Australian businesses need to rethink their retention strategies for Millennial workers – or risk losing a large percentage of their workforce.
Those born after 1982 will comprise 75% of the global workforce by 2025*, and they’re not keen on pledging allegiance to organisations that don’t value what they do. In fact, data reveals personal values have the greatest influence on a Millennial’s decision-making.
It’s a stark reality that Millennials are scaling the wall to reach those employers whose values reflect their own – a concept reinforced by the finding that globally 56% have ‘ruled out ever working for a particular organisation because of its values or standard of conduct’. While more than 83% of the next generation of Australian leaders say business success should be measured by more noble causes than just financial performance alone.
We know what Millennials want because they are apt at speaking their mind – and not surprisingly, what they strive for is pretty much what everyone else wants too.
So, how do we inspire this next generation of leaders to remain loyal?
Loyal people tend to be happy and productive, hence you’ll be well equipped if you foster organisational traits and behaviours that promote a sense of positivity. Millennials tend to be happiest in organisational realms where there is a creative, inclusive working culture, rather than a more rules-based and authoritarian approach.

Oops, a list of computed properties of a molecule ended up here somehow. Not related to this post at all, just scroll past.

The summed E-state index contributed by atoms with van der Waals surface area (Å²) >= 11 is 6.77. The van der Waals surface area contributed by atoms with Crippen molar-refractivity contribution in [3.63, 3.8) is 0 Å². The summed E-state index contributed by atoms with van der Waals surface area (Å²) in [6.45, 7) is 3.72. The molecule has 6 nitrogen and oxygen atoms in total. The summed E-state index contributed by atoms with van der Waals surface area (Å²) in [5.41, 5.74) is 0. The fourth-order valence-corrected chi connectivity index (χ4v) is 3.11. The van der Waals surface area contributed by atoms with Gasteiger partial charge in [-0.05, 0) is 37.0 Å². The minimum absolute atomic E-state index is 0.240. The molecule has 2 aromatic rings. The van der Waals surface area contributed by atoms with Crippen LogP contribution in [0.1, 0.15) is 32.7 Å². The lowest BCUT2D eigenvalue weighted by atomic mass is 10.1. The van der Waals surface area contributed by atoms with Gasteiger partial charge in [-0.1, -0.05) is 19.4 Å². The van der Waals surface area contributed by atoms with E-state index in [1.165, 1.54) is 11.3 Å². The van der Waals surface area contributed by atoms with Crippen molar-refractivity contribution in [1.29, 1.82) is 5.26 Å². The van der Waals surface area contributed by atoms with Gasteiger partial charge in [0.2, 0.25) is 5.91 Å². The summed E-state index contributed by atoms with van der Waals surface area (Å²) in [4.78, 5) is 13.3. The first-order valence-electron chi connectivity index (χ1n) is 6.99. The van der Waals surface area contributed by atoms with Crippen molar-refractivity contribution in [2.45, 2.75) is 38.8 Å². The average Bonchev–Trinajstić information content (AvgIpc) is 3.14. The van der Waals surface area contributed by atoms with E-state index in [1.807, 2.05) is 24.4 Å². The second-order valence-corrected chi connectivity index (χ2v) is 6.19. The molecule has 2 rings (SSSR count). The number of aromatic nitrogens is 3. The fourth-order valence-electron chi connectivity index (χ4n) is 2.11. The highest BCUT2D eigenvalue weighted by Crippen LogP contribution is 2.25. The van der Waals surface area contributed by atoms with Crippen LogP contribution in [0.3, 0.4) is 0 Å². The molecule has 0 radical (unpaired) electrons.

More specifically, in organisations where employee satisfaction is stronger, Millennials have a much greater tendency to report:
- Open and free-flowing communication
- A culture of mutual support and tolerance
- A strong sense of purpose beyond financial success
- The active encouragement of ideas among all employees
- A strong commitment to equality and inclusiveness
- Support and understanding of the ambitions of younger employees.
In addition, you’re likely to have better staff retention if you build a solid foundation of trust and integrity. Keep your head by evaluating organisational success in ways that go beyond a single focus on financial performance – instead increasing the attention on activities and behaviours that support long-term sustainability.
And don’t mistakenly assume young people in your organisation know less. Recognise that youthful folk fully appreciate that leadership skills are important and know, in this respect, their development may be far from complete. However, results show Millennials believe businesses are not doing enough to bridge the gap to ensure the creation of a new generation of business leaders. This means there’s a well-defined opportunity for your organisation to take advantage of.
So place your attention on actively forming new leaders, not just managing them. Make sure there is support or training on offer and actively encourage people to aim for leadership if that’s what they want – because when it comes to loyalty, there is no middle ground.
Emily Emmerson is a specialist writer at Deloitte.
* Millennials survey 2016 | Deloitte Australia | Social impact, Innovation. See: http://www2.deloitte.com/au/en/pages/about-deloitte/articles/millennial-survey-2016.html